- Go into the settings and disable restart. This is important as this type of app engine is not going to be designed for restart. Those can be very complex to create. If you need restart, this article is NOT for you. In my experience 98% of all application engines do NOT need to be designed for restart. If you are not sure, then you probably don’t need restart functionality.
- Next we will find a “State Record” to use.
- This is optional and really only provides value if you have a run control record where your process needs to read user parameters from.
- I generally like to just find an existing Derived record that is a state record that has the following fields
- In this example, I am using the record
PSPMARCHIVE_AETwhich has those two fields which I care about. You could literally choose any other record or create your own. I just like to use an existing one if I can. Since all the logic will be in a single PeopleCode program any sort of “state” can be stored in PeopleCode variables. State records are only needed if you need to pass parameters between steps or actions and we are intentionally not doing that here.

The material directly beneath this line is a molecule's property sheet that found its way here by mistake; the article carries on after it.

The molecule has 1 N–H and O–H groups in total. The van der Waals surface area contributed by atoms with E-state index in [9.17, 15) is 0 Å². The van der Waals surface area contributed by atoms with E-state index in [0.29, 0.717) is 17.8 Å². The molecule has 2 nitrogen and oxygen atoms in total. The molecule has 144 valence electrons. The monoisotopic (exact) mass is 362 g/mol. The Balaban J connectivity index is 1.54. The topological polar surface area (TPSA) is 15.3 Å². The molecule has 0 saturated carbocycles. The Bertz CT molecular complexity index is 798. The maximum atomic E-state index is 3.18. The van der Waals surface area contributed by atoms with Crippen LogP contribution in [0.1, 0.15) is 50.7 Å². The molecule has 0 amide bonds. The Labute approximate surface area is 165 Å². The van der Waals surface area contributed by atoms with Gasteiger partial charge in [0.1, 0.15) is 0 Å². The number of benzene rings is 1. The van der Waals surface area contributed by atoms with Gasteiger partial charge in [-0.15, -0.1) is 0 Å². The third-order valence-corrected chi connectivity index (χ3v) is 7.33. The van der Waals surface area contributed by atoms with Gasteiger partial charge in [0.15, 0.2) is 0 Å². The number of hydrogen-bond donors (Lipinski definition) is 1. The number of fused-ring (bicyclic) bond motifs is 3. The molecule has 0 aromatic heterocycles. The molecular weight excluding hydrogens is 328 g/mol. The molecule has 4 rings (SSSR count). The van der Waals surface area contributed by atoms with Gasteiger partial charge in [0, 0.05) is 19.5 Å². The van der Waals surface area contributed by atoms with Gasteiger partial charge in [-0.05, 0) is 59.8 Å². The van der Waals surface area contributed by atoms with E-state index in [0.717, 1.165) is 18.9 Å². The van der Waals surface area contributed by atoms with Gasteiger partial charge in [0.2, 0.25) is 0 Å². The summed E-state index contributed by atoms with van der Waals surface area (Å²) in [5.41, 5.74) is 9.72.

- When the application engine runs, the framework will populate the
PROCESS_INSTANCEfields for you. There is no dynamic way to get these values in PeopleCode so you need to use a state record. We will use this state record to read the run control parameters. The alternative is to create a custom state record and then a SQL step, but I am trying to remove this step as it is less code to maintain as we will see shortly.
- We set the state record in the settings.
- Generally App Engines have a run control record to pickup parameters from the user. Here I will choose a completely random one that exist because we don’t really care what the fields are on it for this specific example. When you create your own app engine following this template you will choose or create a run control record that is specific for your scenario.
- Now to the PeopleCode.